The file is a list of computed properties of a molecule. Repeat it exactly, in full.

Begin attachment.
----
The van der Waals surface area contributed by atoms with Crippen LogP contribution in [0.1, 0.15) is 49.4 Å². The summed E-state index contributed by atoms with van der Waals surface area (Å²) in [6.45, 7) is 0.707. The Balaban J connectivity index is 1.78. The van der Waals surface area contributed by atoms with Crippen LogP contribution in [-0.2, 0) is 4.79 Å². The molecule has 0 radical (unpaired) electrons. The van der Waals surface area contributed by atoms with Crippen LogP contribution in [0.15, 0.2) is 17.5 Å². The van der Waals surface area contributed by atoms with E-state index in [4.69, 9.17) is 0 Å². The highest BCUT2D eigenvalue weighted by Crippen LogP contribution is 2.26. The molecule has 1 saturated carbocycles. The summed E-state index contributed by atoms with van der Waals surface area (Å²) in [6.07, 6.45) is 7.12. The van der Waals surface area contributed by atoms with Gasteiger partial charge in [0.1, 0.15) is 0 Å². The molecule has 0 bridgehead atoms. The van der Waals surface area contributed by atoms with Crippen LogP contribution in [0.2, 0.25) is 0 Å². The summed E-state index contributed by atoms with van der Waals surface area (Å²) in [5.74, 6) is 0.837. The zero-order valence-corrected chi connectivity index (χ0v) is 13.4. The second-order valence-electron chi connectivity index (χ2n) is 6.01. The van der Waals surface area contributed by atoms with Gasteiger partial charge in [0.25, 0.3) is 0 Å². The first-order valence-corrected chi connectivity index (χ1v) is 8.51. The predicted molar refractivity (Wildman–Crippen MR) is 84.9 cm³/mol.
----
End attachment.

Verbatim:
The van der Waals surface area contributed by atoms with Crippen LogP contribution in [0.1, 0.15) is 49.4 Å². The summed E-state index contributed by atoms with van der Waals surface area (Å²) in [6.45, 7) is 0.707. The Balaban J connectivity index is 1.78. The van der Waals surface area contributed by atoms with Crippen LogP contribution in [-0.2, 0) is 4.79 Å². The molecule has 0 radical (unpaired) electrons. The van der Waals surface area contributed by atoms with Crippen LogP contribution in [0.15, 0.2) is 17.5 Å². The van der Waals surface area contributed by atoms with E-state index in [4.69, 9.17) is 0 Å². The highest BCUT2D eigenvalue weighted by Crippen LogP contribution is 2.26. The molecule has 1 saturated carbocycles. The summed E-state index contributed by atoms with van der Waals surface area (Å²) in [6.07, 6.45) is 7.12. The van der Waals surface area contributed by atoms with Gasteiger partial charge in [0.1, 0.15) is 0 Å². The molecule has 0 bridgehead atoms. The van der Waals surface area contributed by atoms with Crippen LogP contribution in [0.2, 0.25) is 0 Å². The summed E-state index contributed by atoms with van der Waals surface area (Å²) in [5.74, 6) is 0.837. The zero-order valence-corrected chi connectivity index (χ0v) is 13.4. The second-order valence-electron chi connectivity index (χ2n) is 6.01. The van der Waals surface area contributed by atoms with Gasteiger partial charge in [0.25, 0.3) is 0 Å². The first-order valence-corrected chi connectivity index (χ1v) is 8.51. The predicted molar refractivity (Wildman–Crippen MR) is 84.9 cm³/mol.